She acknowledged that, by covering struggling children in Mumbai, she tells small stories. But when those brave families allow her into their lives, it “gives me the chance to at least try to interrogate and complicate what we generally think of as the big story, which is the story of the people and institutions that do have political power,” she said.
We must listen more closely, she said, and record experiences that would otherwise be lost. “Here’s the problem: the greater public is never going to understand why so many of the best-intentioned social and economic policies fail.” She concluded, “Our failure to document gives credence that we all inherit a functional meritocracy, which is another functional lie of our time.”
It’s hard for us to admit, she said, that “when the intellectual capacities of low income people get squandered, when they get exhausted by the instability of their lives, we benefit. Our advantage comes from the fact that a quarter of the world’s population has been disqualified from the competition.”
Boo started her talk with an homage linking Lovejoy to journalists today. She admires that in his last years Lovejoy made choices that “rebuked an assumption that many people still make today: that to be idealistic is to be naive,” she said. “Lovejoy wasn’t naive. Long before his murder he gauged the risks inherent in trying to destabilize the economic well-being of people with power in a society, and still he took those risks—just as hundreds of journalists today are doing in Syria, Mexico, Egypt, Yemen, Pakistan, China, India, and elsewhere on an incredibly dangerous planet.”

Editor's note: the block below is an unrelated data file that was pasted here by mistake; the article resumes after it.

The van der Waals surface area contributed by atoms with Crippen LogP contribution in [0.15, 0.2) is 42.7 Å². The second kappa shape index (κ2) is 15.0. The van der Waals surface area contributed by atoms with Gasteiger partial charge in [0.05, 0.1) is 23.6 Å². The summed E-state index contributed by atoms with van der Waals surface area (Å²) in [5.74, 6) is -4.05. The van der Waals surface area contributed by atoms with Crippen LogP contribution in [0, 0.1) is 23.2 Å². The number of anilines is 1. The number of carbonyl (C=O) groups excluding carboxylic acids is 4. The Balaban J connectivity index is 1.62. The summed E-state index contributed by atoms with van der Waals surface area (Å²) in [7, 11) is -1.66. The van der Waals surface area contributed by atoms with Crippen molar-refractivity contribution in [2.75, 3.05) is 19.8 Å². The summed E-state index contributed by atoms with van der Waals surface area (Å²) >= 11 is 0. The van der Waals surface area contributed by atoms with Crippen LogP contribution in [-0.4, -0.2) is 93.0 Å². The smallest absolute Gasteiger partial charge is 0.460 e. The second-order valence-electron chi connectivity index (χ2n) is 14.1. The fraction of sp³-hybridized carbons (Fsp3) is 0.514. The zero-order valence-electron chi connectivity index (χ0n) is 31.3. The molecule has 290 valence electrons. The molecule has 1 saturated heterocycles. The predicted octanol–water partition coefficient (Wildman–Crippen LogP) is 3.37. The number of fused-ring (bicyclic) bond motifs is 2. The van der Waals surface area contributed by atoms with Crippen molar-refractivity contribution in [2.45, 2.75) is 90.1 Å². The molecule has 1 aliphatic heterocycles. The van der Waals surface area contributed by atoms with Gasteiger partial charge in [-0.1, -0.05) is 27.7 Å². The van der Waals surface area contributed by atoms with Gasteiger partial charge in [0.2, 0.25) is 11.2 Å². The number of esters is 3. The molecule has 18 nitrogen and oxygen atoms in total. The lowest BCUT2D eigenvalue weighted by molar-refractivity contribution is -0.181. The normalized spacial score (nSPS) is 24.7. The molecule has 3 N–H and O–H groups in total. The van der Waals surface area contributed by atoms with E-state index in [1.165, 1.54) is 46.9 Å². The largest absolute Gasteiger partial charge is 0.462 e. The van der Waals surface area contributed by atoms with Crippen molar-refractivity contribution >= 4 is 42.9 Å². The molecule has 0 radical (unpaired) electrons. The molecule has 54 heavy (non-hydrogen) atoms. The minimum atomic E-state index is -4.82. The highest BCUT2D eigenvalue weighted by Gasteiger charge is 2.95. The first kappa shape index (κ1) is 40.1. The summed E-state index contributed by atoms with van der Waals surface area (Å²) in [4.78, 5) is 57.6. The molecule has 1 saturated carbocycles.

Following her talk she answered questions from students, professors, and community members. When a student asked her strategy for building trust with her subjects, Boo said, “I think my greatest tool is time,” referring to her ability listen and observe at great length. At the end of a project, she allows people to be included in her work or not, because she understands that it takes considerable bravery for her subjects to be named. “One of the most reliable ways to get people to trust you is to not ask them to trust you—to let them make up their own minds.”
The convocation concluded two days of events connected with the Lovejoy program and Lovejoy’s legacy. On Sunday some 50 student journalists from 10 colleges and two high schools spent the day in a Goldfarb Center conference titled “Digital First? How Technology and Multi-Platform Journalism are Disrupting and Reinventing Journalism,” learning from top journalists in the field.
And Monday afternoon students and community members filled Ostrove Auditorium to capacity for a Goldfarb Center panel discussion titled Division and Despair: Reporting on America’s Income Inequality (full audio is online) with Wendi Thomas of the Memphis Flyer, Kathleen Kingbury of the Boston Globe, and Mike Baker of the Seattle Times talking about their award-winning investigations of the topic in a conversation moderated by Associate Professor of Government Walter Hatch.